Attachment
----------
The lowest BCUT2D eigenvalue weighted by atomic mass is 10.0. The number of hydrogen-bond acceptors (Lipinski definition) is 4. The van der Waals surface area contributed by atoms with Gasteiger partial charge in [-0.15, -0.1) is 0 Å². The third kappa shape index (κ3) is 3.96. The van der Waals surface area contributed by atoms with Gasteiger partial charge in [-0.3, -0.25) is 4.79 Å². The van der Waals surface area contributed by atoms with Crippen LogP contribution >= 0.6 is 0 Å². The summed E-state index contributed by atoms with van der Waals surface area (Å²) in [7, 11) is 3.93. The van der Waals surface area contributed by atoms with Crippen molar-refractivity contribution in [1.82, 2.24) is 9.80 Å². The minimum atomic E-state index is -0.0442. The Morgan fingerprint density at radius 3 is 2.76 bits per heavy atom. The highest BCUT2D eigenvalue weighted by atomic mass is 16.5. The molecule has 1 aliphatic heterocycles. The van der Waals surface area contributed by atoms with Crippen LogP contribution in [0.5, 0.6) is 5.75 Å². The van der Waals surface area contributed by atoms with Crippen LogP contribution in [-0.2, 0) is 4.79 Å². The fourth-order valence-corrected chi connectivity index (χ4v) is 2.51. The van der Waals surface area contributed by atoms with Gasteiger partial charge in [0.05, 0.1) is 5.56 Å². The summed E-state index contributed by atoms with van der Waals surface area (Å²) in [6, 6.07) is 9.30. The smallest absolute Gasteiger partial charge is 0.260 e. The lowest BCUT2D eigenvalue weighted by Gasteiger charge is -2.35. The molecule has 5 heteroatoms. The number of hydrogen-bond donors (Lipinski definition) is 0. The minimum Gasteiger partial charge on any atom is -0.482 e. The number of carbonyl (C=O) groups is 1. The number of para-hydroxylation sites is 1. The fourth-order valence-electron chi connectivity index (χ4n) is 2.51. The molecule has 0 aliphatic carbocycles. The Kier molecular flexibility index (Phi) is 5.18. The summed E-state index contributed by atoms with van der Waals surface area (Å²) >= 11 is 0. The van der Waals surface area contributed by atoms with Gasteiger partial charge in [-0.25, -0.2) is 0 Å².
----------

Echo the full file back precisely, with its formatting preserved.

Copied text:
The lowest BCUT2D eigenvalue weighted by atomic mass is 10.0. The number of hydrogen-bond acceptors (Lipinski definition) is 4. The van der Waals surface area contributed by atoms with Gasteiger partial charge in [-0.15, -0.1) is 0 Å². The third kappa shape index (κ3) is 3.96. The van der Waals surface area contributed by atoms with Gasteiger partial charge in [-0.3, -0.25) is 4.79 Å². The van der Waals surface area contributed by atoms with Crippen LogP contribution >= 0.6 is 0 Å². The summed E-state index contributed by atoms with van der Waals surface area (Å²) in [7, 11) is 3.93. The van der Waals surface area contributed by atoms with Crippen molar-refractivity contribution in [1.82, 2.24) is 9.80 Å². The minimum atomic E-state index is -0.0442. The Morgan fingerprint density at radius 3 is 2.76 bits per heavy atom. The highest BCUT2D eigenvalue weighted by atomic mass is 16.5. The molecule has 1 aliphatic heterocycles. The van der Waals surface area contributed by atoms with Crippen LogP contribution in [0.5, 0.6) is 5.75 Å². The van der Waals surface area contributed by atoms with Crippen LogP contribution in [-0.2, 0) is 4.79 Å². The fourth-order valence-corrected chi connectivity index (χ4v) is 2.51. The van der Waals surface area contributed by atoms with Gasteiger partial charge in [0.05, 0.1) is 5.56 Å². The summed E-state index contributed by atoms with van der Waals surface area (Å²) in [6, 6.07) is 9.30. The smallest absolute Gasteiger partial charge is 0.260 e. The lowest BCUT2D eigenvalue weighted by Gasteiger charge is -2.35. The molecule has 5 heteroatoms. The number of hydrogen-bond donors (Lipinski definition) is 0. The minimum Gasteiger partial charge on any atom is -0.482 e. The number of carbonyl (C=O) groups is 1. The number of para-hydroxylation sites is 1. The fourth-order valence-electron chi connectivity index (χ4n) is 2.51. The molecule has 0 aliphatic carbocycles. The Kier molecular flexibility index (Phi) is 5.18. The summed E-state index contributed by atoms with van der Waals surface area (Å²) >= 11 is 0. The van der Waals surface area contributed by atoms with Gasteiger partial charge in [-0.25, -0.2) is 0 Å².